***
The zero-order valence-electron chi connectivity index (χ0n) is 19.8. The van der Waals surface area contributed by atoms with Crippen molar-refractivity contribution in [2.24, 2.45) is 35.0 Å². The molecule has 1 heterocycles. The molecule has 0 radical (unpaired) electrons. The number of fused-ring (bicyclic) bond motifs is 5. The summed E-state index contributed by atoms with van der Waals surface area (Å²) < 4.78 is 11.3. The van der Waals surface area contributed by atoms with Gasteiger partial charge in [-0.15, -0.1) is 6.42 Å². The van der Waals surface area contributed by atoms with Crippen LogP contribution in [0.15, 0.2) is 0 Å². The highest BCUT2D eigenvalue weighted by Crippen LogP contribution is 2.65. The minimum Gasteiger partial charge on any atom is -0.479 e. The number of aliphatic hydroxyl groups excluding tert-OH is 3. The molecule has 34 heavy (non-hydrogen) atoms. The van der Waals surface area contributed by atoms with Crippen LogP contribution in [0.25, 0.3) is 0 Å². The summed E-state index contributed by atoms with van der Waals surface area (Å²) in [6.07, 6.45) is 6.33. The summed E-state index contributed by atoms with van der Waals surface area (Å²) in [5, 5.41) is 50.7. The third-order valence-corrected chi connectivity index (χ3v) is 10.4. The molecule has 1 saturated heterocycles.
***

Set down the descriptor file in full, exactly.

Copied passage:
The zero-order valence-electron chi connectivity index (χ0n) is 19.8. The van der Waals surface area contributed by atoms with Crippen molar-refractivity contribution in [2.24, 2.45) is 35.0 Å². The molecule has 1 heterocycles. The molecule has 0 radical (unpaired) electrons. The number of fused-ring (bicyclic) bond motifs is 5. The summed E-state index contributed by atoms with van der Waals surface area (Å²) < 4.78 is 11.3. The van der Waals surface area contributed by atoms with Gasteiger partial charge in [-0.15, -0.1) is 6.42 Å². The van der Waals surface area contributed by atoms with Crippen LogP contribution in [0.15, 0.2) is 0 Å². The highest BCUT2D eigenvalue weighted by Crippen LogP contribution is 2.65. The minimum Gasteiger partial charge on any atom is -0.479 e. The number of aliphatic hydroxyl groups excluding tert-OH is 3. The molecule has 34 heavy (non-hydrogen) atoms. The van der Waals surface area contributed by atoms with Crippen LogP contribution in [0.25, 0.3) is 0 Å². The summed E-state index contributed by atoms with van der Waals surface area (Å²) in [6.07, 6.45) is 6.33. The summed E-state index contributed by atoms with van der Waals surface area (Å²) in [5, 5.41) is 50.7. The third-order valence-corrected chi connectivity index (χ3v) is 10.4. The molecule has 1 saturated heterocycles.